Surviving Ogbunike Cave and its Colony of Bats
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We walked forward, still protesting the locked gates when a white minivan parked right beside us. The driver probably knew we were destined for Awka. Since he guessed right, there wasn’t any need to overthink the decision so we hopped in.
N200 was what each of us paid for the fare to Ogbunike junction where we met about a dozen bike riders waiting impatiently to take passengers to Ogunike cave. Looking at how the bikers almost knocked themselves over to win our love, I could tell that the day probably had been plagued with low patronage.
We finally chose 2 of them without any tangible criteria aside from the fact that they were at the front. Both bikers kicked their bikes to life at the same time like synchronized swimmers. We negotiated the fare while on transit. Each rider would get N150 each.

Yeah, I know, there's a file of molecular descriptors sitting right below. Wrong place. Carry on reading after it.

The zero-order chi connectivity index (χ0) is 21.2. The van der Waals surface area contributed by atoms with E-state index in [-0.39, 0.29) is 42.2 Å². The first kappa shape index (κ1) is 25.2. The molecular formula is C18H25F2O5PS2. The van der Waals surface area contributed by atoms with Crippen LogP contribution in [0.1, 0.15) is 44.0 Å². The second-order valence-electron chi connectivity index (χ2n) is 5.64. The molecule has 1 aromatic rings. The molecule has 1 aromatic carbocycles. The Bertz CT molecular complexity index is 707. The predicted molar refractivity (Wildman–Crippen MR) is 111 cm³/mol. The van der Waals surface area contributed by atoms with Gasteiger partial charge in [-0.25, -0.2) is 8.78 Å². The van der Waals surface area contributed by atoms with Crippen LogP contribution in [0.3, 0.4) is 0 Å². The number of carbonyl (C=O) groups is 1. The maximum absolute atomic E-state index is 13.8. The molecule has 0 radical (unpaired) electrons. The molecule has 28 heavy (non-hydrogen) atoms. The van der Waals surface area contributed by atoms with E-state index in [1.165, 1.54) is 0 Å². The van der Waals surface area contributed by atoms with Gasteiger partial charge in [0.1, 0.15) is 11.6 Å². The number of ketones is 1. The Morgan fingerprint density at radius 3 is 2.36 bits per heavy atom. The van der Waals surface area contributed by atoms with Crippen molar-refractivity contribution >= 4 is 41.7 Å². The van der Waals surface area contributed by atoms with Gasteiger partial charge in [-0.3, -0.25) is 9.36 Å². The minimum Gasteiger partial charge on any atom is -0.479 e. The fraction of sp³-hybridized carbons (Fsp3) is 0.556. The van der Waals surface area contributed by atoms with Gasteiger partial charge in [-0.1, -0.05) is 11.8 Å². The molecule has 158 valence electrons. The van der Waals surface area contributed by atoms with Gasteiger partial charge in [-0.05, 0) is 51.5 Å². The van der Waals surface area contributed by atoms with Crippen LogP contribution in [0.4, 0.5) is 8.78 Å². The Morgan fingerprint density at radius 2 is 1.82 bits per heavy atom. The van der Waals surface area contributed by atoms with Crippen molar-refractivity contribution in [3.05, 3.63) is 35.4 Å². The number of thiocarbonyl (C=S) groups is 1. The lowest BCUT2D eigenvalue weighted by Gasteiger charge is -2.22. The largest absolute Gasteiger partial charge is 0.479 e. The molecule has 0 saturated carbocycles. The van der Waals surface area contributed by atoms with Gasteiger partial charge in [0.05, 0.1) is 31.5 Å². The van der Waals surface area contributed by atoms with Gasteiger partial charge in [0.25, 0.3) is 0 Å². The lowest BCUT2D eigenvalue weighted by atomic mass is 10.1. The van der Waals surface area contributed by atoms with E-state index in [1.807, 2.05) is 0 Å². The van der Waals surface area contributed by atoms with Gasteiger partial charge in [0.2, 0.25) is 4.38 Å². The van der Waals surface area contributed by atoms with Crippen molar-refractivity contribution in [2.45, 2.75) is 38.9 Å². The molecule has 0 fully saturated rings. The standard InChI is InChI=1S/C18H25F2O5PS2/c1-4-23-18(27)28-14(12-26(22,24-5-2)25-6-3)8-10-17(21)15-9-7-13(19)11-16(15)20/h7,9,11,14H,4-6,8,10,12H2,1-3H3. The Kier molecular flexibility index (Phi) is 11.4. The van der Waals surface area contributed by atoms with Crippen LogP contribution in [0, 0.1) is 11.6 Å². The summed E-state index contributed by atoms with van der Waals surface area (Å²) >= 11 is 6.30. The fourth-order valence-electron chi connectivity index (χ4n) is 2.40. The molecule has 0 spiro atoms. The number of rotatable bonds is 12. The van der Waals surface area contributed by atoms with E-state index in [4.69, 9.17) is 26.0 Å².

The road which led to Obunike was as smoother than the highway to hell. It reminded me about the one I traveled on while going to Arinta waterfall. It was more fun as both bikes overtook themselves intermittently. I pretended I wasn’t enjoying the drama but it was damn fun until we got off the rated road to a very large body of forest. “This can’t be Ogbunike.” I tried convincing myself while our rider halted the bike somewhere around the middle of the forest.
The only attributes which gave Obunike away as a tourist destination was the signpost bearing the rules and regulations about the cave. Nothing more. But I kept my cool as our rider motioned us to follow him towards the centre of an open field within the forest.